What Amazon did was change how it handles E-mail. Before, comments to a discussion forum would include a customer's real E-mail address. No more.
"Real buyer and seller E-mail addresses will be hidden by our systems. All sellers and buyers will be assigned an Amazon E-mail alias," said an Amazon statement. "This will enable both parties to continue communicating as they do today with standard E-mail providers (such as Yahoo, Hotmail, etc.). However, that communication will happen via their new E-mail aliases instead of their real E-mail addresses. All communication will be stored and available for review in case of disputes."
This move is very interesting. From a brand-building perspective, there are few things better than sitting back and creating a huge room for tons of your customers to gather and talk about you. In the meantime, you sit back and take notes, capturing all of the exchanges for later analysis—for both general trends and any individual situations that you can address with individual customers. That last part has become a Twitter specialty.
The E-mail problem that Amazon is now addressing is, "What happens when customers try to continue the discussions outside your room?" You quickly lose control, both in the sense of policing the room (no obscenities, SPAM, personal attacks or drug deals. I'm cutting you and you off) and being able to monitor all of the exchanges for the referenced general and specific feedback. And, yes, some of that policing might—for the short-sided among us—include deleting nice comments about your rivals and bad things said about your brand.
In an E-Commerce space, though, these exchanges can get even more dangerous. By allowing the E-mails in the open, you're offering an easy way for your rivals to talk with your customers. Customers can talk with each other privately, complaining about a perceived plight. One person can post an unhappy experience on Amazon, and it has limited damage potential. Someone has to search for it and find it.But with E-mail, one disgruntled customer—who may or may not have a legitimate point—can place his or her concern in the Inbox of thousands of other customers. It may be time-consuming, but with the right software, it's not that time-consuming. Besides, angry customers (especially the crazier ones) tend to find the time.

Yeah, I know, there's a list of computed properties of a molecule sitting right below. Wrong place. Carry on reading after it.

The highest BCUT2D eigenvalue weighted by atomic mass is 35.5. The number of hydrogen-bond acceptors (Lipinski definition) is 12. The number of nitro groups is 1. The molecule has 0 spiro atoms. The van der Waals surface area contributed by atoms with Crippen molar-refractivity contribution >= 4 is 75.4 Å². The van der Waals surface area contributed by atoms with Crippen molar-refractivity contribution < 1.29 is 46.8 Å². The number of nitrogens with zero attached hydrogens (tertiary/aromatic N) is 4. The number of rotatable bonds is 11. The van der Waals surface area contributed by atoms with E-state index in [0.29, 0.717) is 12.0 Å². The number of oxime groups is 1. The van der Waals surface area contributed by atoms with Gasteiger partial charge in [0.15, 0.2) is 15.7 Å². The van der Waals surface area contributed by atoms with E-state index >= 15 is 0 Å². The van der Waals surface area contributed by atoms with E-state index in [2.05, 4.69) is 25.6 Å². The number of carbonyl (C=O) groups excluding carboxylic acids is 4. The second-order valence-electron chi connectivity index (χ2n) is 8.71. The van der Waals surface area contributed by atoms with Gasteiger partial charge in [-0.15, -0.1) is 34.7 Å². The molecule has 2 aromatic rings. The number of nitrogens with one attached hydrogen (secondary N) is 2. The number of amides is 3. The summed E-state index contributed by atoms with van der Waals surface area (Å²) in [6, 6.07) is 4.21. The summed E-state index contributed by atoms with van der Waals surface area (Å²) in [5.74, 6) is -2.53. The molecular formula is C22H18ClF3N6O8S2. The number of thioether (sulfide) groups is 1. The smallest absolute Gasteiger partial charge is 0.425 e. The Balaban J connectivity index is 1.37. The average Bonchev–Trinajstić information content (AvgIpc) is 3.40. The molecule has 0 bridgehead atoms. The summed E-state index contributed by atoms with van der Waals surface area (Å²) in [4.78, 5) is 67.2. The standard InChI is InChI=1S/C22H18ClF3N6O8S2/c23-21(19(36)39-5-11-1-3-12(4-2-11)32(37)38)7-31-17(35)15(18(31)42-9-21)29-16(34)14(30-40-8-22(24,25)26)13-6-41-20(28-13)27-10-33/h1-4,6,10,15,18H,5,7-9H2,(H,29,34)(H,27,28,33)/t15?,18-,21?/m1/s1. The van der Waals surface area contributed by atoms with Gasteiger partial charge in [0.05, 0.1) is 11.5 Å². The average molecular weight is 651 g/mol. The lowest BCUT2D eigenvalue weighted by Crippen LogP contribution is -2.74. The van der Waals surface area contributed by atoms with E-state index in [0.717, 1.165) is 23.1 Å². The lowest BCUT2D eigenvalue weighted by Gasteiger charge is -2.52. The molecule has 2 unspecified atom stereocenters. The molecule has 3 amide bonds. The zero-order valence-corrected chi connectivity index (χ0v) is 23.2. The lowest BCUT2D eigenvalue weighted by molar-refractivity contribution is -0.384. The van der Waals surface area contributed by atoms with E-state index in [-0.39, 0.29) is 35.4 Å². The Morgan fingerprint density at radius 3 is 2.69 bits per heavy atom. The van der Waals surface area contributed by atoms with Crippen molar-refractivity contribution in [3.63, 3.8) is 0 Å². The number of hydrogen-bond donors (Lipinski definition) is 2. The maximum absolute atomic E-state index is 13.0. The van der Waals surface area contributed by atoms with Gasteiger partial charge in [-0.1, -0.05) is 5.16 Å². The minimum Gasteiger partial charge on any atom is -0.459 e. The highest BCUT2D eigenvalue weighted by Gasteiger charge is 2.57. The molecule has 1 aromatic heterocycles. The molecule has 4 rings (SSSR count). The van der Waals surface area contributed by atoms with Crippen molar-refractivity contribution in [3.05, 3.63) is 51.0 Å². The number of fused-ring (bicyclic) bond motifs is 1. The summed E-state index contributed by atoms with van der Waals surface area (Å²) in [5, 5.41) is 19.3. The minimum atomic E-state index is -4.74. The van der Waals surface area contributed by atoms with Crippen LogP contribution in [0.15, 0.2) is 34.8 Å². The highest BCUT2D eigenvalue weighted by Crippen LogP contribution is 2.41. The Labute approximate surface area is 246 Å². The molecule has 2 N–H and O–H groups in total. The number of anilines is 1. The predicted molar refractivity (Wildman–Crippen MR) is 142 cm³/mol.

In this specific Amazon situation, the grouping is not solely customers; it's an exchange of buyers and sellers. You can now creep into the "if one person cuts a break for one customer and drops the price another 8 percent, do they really want that screamed to every other potential customer?"
Amazon listed four reasons for its effort: increasing "privacy and security of buyer-to-seller communication"; resolving "disputes faster and better by ensuring that reviewers have access to all buyer/seller communications"; reducing "the number of A-Z claims filed by encouraging and verifying pre-claim buyer/seller communication"; and eliminating "unnecessary contacts during claims investigations."
Those points are all legitimate, and you'll note that Amazon neglects to note the treasure trove of additional CRM data it will gather. Consumers tend to speak more freely when it's point-to-point rather than when their comments are posted in a public forum, even if they know—but will probably forget—that the retailer is monitoring and capturing the exchanges.
The "unnecessary contacts" point is especially intriguing. Is that "unnecessary" in the sense of "you're saying things to each other that we don't want said about our brand" or "we can't police against SPAM, obscenity, death threats or anything else if it's happening outside our earshot"? To be fair, it's clearly both.
As chain executives accelerate efforts by joining social sites, setting up their own pages on those established sites and even creating their own forums, they need to think through little things such as E-mail access.
Setting up a community to help with brand building and making sales is fabulous. But even a friendly community needs a police force. The question is: Where to draw the line between a "protect and serve" group of guardians and a 1984-style group of monitor-everything overseers for the good of the public? Amazon seems to have made the right choice here. It understands that protecting its citizens and learning a lot more about them don't have to be mutually exclusive. That's true as long as the residents don't object and opt to move to a less gated community.